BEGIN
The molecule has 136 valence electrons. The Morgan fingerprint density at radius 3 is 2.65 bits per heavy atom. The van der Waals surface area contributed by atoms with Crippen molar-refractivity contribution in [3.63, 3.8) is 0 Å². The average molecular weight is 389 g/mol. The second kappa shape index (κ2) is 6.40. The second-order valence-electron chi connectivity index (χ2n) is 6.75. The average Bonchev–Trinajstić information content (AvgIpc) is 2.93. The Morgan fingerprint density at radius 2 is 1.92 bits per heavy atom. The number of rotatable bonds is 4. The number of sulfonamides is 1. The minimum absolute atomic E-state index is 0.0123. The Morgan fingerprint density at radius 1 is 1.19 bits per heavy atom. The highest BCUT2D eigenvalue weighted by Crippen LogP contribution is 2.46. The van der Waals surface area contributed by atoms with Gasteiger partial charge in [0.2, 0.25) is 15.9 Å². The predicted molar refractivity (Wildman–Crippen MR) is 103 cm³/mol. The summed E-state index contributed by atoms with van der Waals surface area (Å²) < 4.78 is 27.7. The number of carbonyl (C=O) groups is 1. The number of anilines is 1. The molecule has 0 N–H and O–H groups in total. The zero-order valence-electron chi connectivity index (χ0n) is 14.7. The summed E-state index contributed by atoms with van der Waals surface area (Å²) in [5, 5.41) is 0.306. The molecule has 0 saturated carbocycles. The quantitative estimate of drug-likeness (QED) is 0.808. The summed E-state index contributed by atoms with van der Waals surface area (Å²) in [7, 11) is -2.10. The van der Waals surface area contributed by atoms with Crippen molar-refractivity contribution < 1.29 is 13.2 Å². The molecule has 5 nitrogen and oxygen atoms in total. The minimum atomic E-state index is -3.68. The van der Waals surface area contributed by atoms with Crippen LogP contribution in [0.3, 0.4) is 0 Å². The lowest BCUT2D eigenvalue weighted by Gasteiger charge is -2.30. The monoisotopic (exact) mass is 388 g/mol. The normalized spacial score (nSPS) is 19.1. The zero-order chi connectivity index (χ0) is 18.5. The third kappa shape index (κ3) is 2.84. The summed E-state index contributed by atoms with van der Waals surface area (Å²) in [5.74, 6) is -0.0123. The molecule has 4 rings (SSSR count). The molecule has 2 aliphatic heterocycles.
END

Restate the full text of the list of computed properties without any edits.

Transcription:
The molecule has 136 valence electrons. The Morgan fingerprint density at radius 3 is 2.65 bits per heavy atom. The van der Waals surface area contributed by atoms with Crippen molar-refractivity contribution in [3.63, 3.8) is 0 Å². The average molecular weight is 389 g/mol. The second kappa shape index (κ2) is 6.40. The second-order valence-electron chi connectivity index (χ2n) is 6.75. The average Bonchev–Trinajstić information content (AvgIpc) is 2.93. The Morgan fingerprint density at radius 2 is 1.92 bits per heavy atom. The number of rotatable bonds is 4. The number of sulfonamides is 1. The minimum absolute atomic E-state index is 0.0123. The Morgan fingerprint density at radius 1 is 1.19 bits per heavy atom. The highest BCUT2D eigenvalue weighted by Crippen LogP contribution is 2.46. The van der Waals surface area contributed by atoms with Gasteiger partial charge in [0.2, 0.25) is 15.9 Å². The predicted molar refractivity (Wildman–Crippen MR) is 103 cm³/mol. The summed E-state index contributed by atoms with van der Waals surface area (Å²) < 4.78 is 27.7. The number of carbonyl (C=O) groups is 1. The number of anilines is 1. The molecule has 0 N–H and O–H groups in total. The zero-order valence-electron chi connectivity index (χ0n) is 14.7. The summed E-state index contributed by atoms with van der Waals surface area (Å²) in [5, 5.41) is 0.306. The molecule has 0 saturated carbocycles. The quantitative estimate of drug-likeness (QED) is 0.808. The summed E-state index contributed by atoms with van der Waals surface area (Å²) in [7, 11) is -2.10. The van der Waals surface area contributed by atoms with Crippen molar-refractivity contribution < 1.29 is 13.2 Å². The molecule has 5 nitrogen and oxygen atoms in total. The minimum atomic E-state index is -3.68. The van der Waals surface area contributed by atoms with Crippen LogP contribution in [0.3, 0.4) is 0 Å². The lowest BCUT2D eigenvalue weighted by Gasteiger charge is -2.30. The monoisotopic (exact) mass is 388 g/mol. The normalized spacial score (nSPS) is 19.1. The zero-order chi connectivity index (χ0) is 18.5. The third kappa shape index (κ3) is 2.84. The summed E-state index contributed by atoms with van der Waals surface area (Å²) in [5.74, 6) is -0.0123. The molecule has 4 rings (SSSR count). The molecule has 2 aliphatic heterocycles.